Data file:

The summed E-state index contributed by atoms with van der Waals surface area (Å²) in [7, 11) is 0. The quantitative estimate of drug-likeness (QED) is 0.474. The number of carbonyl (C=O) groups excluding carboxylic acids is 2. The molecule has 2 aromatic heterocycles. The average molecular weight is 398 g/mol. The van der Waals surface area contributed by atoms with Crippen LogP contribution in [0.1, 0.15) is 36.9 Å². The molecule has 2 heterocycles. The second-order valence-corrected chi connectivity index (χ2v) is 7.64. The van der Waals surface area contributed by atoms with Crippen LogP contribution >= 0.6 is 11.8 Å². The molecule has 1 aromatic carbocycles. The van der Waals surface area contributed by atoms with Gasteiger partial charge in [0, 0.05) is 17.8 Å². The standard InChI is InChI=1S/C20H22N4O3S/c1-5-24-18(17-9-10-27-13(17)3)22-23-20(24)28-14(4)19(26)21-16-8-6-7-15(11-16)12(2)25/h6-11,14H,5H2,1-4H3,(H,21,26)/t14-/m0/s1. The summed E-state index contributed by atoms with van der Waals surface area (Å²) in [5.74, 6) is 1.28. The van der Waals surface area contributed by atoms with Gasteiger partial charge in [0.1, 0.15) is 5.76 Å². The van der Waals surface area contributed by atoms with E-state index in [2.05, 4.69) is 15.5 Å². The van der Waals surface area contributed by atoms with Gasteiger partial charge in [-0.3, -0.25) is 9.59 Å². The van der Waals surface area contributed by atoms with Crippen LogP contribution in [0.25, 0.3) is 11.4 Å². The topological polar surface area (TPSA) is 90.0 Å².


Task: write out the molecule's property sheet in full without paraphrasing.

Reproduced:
The summed E-state index contributed by atoms with van der Waals surface area (Å²) in [7, 11) is 0. The quantitative estimate of drug-likeness (QED) is 0.474. The number of carbonyl (C=O) groups excluding carboxylic acids is 2. The molecule has 2 aromatic heterocycles. The average molecular weight is 398 g/mol. The van der Waals surface area contributed by atoms with Crippen LogP contribution in [0.1, 0.15) is 36.9 Å². The molecule has 2 heterocycles. The second-order valence-corrected chi connectivity index (χ2v) is 7.64. The van der Waals surface area contributed by atoms with Crippen LogP contribution >= 0.6 is 11.8 Å². The molecule has 1 aromatic carbocycles. The van der Waals surface area contributed by atoms with Gasteiger partial charge in [0, 0.05) is 17.8 Å². The standard InChI is InChI=1S/C20H22N4O3S/c1-5-24-18(17-9-10-27-13(17)3)22-23-20(24)28-14(4)19(26)21-16-8-6-7-15(11-16)12(2)25/h6-11,14H,5H2,1-4H3,(H,21,26)/t14-/m0/s1. The summed E-state index contributed by atoms with van der Waals surface area (Å²) in [5.74, 6) is 1.28. The van der Waals surface area contributed by atoms with Gasteiger partial charge in [0.1, 0.15) is 5.76 Å². The van der Waals surface area contributed by atoms with E-state index in [2.05, 4.69) is 15.5 Å². The van der Waals surface area contributed by atoms with Gasteiger partial charge in [-0.3, -0.25) is 9.59 Å². The van der Waals surface area contributed by atoms with Crippen LogP contribution in [0.25, 0.3) is 11.4 Å². The topological polar surface area (TPSA) is 90.0 Å².